Making home birth safer

Making home birth safer

We are searching data for your request:

Forums and discussions:
Manuals and reference books:
Data from registers:
Wait the end of the search in all databases.
Upon completion, a link will appear to access the found materials.

Home births are becoming more popular in the U.S., leading to questions about safety. A large international study recently found planned home births by low-risk women posed no more risk to babies than hospital births. However, this was true only for home births occurring within a system of standards and regulations.

Researchers used data from 21 studies published since 1990 comparing home and hospital birth outcomes in Sweden, New Zealand, England, Netherlands, Japan, Australia, Canada, and the U.S. They looked at the risk of neonatal death during birth or within the first four weeks and found no statistical difference between approximately 500,000 planned home births and 500,000 hospital births.

In the U.S., only 33 states license midwives to legally attend home births, leaving the practice marginalized and risky in the rest of the country. When midwives are integrated into the healthcare system, research shows, there are lower rates of c-sections, interventions, and adverse neonatal outcomes – regardless of where the births take place.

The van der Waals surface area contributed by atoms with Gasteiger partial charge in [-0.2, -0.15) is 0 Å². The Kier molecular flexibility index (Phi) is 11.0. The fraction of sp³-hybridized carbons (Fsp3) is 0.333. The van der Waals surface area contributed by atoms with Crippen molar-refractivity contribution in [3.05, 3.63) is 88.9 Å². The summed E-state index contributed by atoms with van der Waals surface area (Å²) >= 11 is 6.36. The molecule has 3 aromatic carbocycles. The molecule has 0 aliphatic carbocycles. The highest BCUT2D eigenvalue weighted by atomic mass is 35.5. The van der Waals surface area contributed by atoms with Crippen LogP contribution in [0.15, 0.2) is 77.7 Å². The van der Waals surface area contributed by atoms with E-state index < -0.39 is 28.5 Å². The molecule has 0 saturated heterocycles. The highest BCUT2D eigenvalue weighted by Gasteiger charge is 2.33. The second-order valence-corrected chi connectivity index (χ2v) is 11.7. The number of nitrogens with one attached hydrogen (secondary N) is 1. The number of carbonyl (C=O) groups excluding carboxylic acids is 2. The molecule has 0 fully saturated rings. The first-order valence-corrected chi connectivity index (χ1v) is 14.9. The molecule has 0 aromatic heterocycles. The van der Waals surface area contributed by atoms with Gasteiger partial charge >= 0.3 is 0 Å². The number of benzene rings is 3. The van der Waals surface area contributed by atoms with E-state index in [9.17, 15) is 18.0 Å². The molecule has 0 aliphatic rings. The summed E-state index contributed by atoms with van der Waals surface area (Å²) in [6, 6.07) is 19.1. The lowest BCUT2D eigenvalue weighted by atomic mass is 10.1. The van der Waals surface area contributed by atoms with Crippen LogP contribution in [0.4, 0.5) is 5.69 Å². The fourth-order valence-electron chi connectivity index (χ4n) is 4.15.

Meanwhile, in states where midwives are prohibited from attending home births, they are neither regulated nor supported by local hospitals. The birth outcomes can be tragic, as was the case recently for a couple in Nebraska.

Studies have found that women undergo fewer unnecessary interventions when they deliver at home. There is also evidence that women are less likely to experience postpartum hemorrhage during a planned home birth.

According to Dr. Kate McLean of the University of Washington, "maternal outcomes are likely better at home because the possibility of unnecessary interventions is removed, although those interventions can still be obtained efficiently through transfer to a hospital."

This is significant because the U.S. has seen a steady increase in pregnancy-related deaths in hospitals over the last three decades. Researchers estimate that 50% of maternal deaths are preventable. Racial and economic factors also play a role in maternal mortality – black women are three to four times more likely to die from childbirth complications than white women.

If you're considering giving birth at home, be sure to choose a licensed and regulated midwife. See our article on planned home birth to learn more about the risks and benefits.

our site News & Analysis is an assessment of recent news designed to cut through the hype and get you what you need to know.

Watch the video: Home Birth As Safe as Hospital Delivery (January 2023).

Video, Sitemap-Video, Sitemap-Videos